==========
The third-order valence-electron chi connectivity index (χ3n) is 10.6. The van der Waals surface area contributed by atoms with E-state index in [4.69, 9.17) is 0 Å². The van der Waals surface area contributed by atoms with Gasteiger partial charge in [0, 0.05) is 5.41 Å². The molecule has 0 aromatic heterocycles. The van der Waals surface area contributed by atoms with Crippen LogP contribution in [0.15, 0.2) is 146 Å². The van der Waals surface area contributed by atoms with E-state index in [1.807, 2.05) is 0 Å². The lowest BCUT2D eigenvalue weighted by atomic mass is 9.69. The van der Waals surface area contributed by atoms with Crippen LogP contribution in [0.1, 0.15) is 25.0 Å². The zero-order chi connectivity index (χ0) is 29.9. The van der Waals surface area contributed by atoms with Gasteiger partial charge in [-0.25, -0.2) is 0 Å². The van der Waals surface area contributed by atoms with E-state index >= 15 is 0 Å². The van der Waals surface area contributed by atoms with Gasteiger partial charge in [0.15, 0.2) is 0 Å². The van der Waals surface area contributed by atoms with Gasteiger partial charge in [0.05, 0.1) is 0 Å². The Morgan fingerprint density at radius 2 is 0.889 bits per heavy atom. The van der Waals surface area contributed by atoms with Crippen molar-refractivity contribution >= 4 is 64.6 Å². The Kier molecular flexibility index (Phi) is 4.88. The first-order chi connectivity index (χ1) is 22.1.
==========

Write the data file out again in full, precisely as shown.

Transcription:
The third-order valence-electron chi connectivity index (χ3n) is 10.6. The van der Waals surface area contributed by atoms with E-state index in [4.69, 9.17) is 0 Å². The van der Waals surface area contributed by atoms with Gasteiger partial charge in [0, 0.05) is 5.41 Å². The molecule has 0 aromatic heterocycles. The van der Waals surface area contributed by atoms with Crippen LogP contribution in [0.15, 0.2) is 146 Å². The van der Waals surface area contributed by atoms with E-state index in [1.807, 2.05) is 0 Å². The lowest BCUT2D eigenvalue weighted by atomic mass is 9.69. The van der Waals surface area contributed by atoms with Crippen LogP contribution in [0.1, 0.15) is 25.0 Å². The zero-order chi connectivity index (χ0) is 29.9. The van der Waals surface area contributed by atoms with Gasteiger partial charge in [-0.25, -0.2) is 0 Å². The van der Waals surface area contributed by atoms with E-state index >= 15 is 0 Å². The van der Waals surface area contributed by atoms with Gasteiger partial charge in [0.15, 0.2) is 0 Å². The van der Waals surface area contributed by atoms with Gasteiger partial charge in [0.05, 0.1) is 0 Å². The Morgan fingerprint density at radius 2 is 0.889 bits per heavy atom. The van der Waals surface area contributed by atoms with Crippen molar-refractivity contribution >= 4 is 64.6 Å². The Kier molecular flexibility index (Phi) is 4.88. The first-order chi connectivity index (χ1) is 22.1.